Six LDS Writers and A Frog

Wednesday, May 27, 2009

Desperation and Deadlines

by Stephanie Black

Oops, yeah, I was supposed to blog today. Well, it IS still today for a few more hours, right?

I just got back from a youth temple trip to Oakland. One of my favorite parts of serving in Young Women’s is attending the youth baptism trips. Three of my children were there with me tonight, so that was awesome. My oldest daughter graduates from high school in two weeks. I'll soon be the mother of a college student. But I'd like to report that I still look so young that a lady at the door had to clarify that I was the lady of the house, because apparently, I could pass for one of the kids in the household. I was flattered. She then wanted me to donate money to her cause, but I’m willing to believe her compliment anyway because I’m just that desperate.

Speaking of desperation, yeah, that was me, sitting in the FedEx parking lot at five-something yesterday afternoon, frantically making sure all the pages of Methods of Madness were facing the right way so I could make the 5:45 priority overnight shipping deadline. Down to the wire, as usual. It’s all about the adrenaline rush.

This page thing is trickier than it sounds, because the manuscript was printed on both sides of the paper, which means it’s mega-easy to get your pages backward. Overall, the manuscript looked a bit more hammered when I finished with it than it did when it arrived all nice and neat, smooth and white, with nice red pen marks. By the time I was through with it, it had been carried around for days, penciled on, erased, penciled on again, and penciled on some more. I edit in pencil; I can’t possibly do it in pen. Erasers give their lives for my manuscripts. I’m puzzled and awed by people who can edit in pen. That’s so . . . decisive! It’s something I just can’t comprehend, like how microchips work and the meaning of Paul Simon lyrics.

I’m grateful that I got an extra day with the book. Originally I’d planned to send it on Monday, but with the Memorial Day holiday, FedEx was closed that day, so that meant I’d need to ship it on Tuesday. I needed every minute of that extra day and would have liked a few more minutes, or a few hundred, actually. My goal was to make it through the whole manuscript twice, and I almost made it—I was about thirty or so pages short of that goal when I ran out of time. I’d have loved to hang onto the manuscript for another week, but given that the book comes out in August, I really needed to get it back to my editor. So I turned it in, but I haven’t stopped stressing about it. Today, I started worrying about this one issue at the end . . . should I change it . . . is it okay . . . should I really have named the villain Jeffrey “Scott” Wells, and was that beard a little over-the-top?


At 5/28/2009 2:30 AM, Blogger LexiconLuvr said...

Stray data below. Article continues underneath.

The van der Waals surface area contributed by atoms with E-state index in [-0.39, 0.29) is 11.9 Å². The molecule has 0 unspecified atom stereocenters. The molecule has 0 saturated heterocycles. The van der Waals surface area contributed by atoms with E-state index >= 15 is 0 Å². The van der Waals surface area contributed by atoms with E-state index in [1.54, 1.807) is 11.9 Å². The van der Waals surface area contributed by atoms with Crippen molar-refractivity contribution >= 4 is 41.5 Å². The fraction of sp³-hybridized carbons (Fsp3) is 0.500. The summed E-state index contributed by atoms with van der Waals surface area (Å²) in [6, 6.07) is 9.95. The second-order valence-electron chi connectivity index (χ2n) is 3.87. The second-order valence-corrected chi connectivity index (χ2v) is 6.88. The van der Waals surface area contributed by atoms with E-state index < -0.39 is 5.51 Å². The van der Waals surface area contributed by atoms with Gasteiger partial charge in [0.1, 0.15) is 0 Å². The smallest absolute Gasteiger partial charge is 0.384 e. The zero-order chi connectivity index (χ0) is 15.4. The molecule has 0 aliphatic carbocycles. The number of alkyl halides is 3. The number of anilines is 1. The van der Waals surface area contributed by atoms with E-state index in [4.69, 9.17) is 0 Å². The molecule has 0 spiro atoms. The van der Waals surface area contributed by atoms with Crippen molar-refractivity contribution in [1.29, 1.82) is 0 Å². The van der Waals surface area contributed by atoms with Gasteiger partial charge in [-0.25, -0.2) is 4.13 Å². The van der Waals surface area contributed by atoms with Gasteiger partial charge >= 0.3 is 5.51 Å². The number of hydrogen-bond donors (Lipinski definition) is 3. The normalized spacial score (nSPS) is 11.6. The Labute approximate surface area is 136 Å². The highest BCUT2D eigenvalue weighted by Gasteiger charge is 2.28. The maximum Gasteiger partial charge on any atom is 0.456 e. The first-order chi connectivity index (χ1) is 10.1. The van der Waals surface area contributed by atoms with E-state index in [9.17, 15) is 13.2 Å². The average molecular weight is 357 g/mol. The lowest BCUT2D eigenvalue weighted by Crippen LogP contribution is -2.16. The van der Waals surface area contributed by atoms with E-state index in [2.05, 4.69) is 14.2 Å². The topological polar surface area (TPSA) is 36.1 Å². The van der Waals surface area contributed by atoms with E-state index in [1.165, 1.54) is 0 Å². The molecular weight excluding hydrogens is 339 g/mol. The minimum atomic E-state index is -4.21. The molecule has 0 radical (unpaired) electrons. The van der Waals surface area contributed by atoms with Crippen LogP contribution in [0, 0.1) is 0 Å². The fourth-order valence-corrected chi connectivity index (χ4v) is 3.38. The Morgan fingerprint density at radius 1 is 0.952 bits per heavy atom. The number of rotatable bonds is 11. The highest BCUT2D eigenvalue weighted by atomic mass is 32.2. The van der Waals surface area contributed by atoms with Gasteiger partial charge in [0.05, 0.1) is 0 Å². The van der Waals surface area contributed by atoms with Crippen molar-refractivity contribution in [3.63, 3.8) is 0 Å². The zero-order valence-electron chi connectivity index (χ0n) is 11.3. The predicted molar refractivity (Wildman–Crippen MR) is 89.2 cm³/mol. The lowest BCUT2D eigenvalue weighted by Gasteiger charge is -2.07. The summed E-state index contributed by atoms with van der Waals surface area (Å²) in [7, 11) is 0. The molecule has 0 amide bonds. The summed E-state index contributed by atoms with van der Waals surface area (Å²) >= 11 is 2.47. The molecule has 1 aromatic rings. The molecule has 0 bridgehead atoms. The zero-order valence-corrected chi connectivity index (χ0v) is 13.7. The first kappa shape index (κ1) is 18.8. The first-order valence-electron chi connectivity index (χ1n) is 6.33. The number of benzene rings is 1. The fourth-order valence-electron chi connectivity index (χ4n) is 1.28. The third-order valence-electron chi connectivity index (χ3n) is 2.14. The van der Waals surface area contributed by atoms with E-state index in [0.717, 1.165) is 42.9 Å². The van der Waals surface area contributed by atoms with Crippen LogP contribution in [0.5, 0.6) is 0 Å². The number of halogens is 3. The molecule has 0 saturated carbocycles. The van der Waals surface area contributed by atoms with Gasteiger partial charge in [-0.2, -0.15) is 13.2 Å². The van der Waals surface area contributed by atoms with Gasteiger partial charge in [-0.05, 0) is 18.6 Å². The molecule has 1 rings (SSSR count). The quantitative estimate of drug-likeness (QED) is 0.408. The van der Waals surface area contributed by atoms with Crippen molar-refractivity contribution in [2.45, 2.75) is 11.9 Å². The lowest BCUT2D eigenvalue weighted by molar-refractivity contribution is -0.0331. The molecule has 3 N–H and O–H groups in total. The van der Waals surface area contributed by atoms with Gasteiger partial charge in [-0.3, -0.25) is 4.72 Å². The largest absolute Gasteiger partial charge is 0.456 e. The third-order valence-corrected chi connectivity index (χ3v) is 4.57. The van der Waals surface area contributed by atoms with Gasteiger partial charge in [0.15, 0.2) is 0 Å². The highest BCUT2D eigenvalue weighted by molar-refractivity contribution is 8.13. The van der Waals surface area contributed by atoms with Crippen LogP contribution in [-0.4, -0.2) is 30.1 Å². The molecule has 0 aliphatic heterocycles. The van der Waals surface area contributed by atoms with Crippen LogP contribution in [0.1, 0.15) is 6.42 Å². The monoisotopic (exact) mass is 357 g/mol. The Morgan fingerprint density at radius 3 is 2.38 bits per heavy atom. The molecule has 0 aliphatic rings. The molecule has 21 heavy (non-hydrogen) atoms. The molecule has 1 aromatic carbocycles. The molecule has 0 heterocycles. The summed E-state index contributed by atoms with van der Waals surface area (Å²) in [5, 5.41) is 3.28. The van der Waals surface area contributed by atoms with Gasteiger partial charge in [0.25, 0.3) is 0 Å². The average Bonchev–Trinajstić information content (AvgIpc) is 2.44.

Hee hee hee. Loved the villains name. =]

At 5/28/2009 2:51 AM, Blogger Melanie Goldmund said...

Stephanie, have you ever read Gaudy Night by Dorothy L. Sayers? Along with solving the mystery, our heroine Harriet Vane agrees to help a fellow writer with her proofs and getting the completed manuscript to the printers. It's a bit of a thread running throughout the book, that Miss Lydgate is always revising and improving, especially at the last minute when it should be going to press. I love this particular quote: "... in the course of the necessary cross-reference, Miss Lydgate would be discovered by her pupils and colleagues wound into a kind of paper cocoon and helplessly searching for her fountain-pen amid the litter."

But Harriet helps, as shown by this paragraph where she recounts to a friend her experience with the manuscript: "And that reminds me. Miss Lydgate's History of Prosody was marked Press with her own hand. I fled with it and seized on a student to take it down to the pritners. I'm almost positive I heard a faint voice crying from the window about a footnote on page 97 -- but I pretended not to hear."

I was reminded of this book by reading of your revising and worrying and only wanting to make corrections in pencil! :-)

At 5/28/2009 9:31 AM, Blogger Josi said...

Editing in pencil? I've never heard such a thing. Ink means you CAN'T go back, it also means you don't have to worry about what you fixed cause it's in PEN. I think pencil would make me even more stressed--because there was still potential changes I could make. I'm not sure I'd ever finish. Shudder. Glad it got in on time

At 5/28/2009 9:39 AM, Blogger Annette Lyon said...

"STET" is your friend, girl! It makes the world go round. Or at least editing with pen possible.

Congrats with a new book coming out so soon--and with meeting your deadline. (Now I can't wait to see what the villain is named . . .)

At 5/28/2009 9:17 PM, Blogger Stephanie Black said...

It's hopeless--I just can't edit in pen, stet notwithstanding. My manuscript would be such a horrible mess that how would my editor ever read it?

Melanie, that is hilarious! Oh wow, I can relate! I'll have to read that book.


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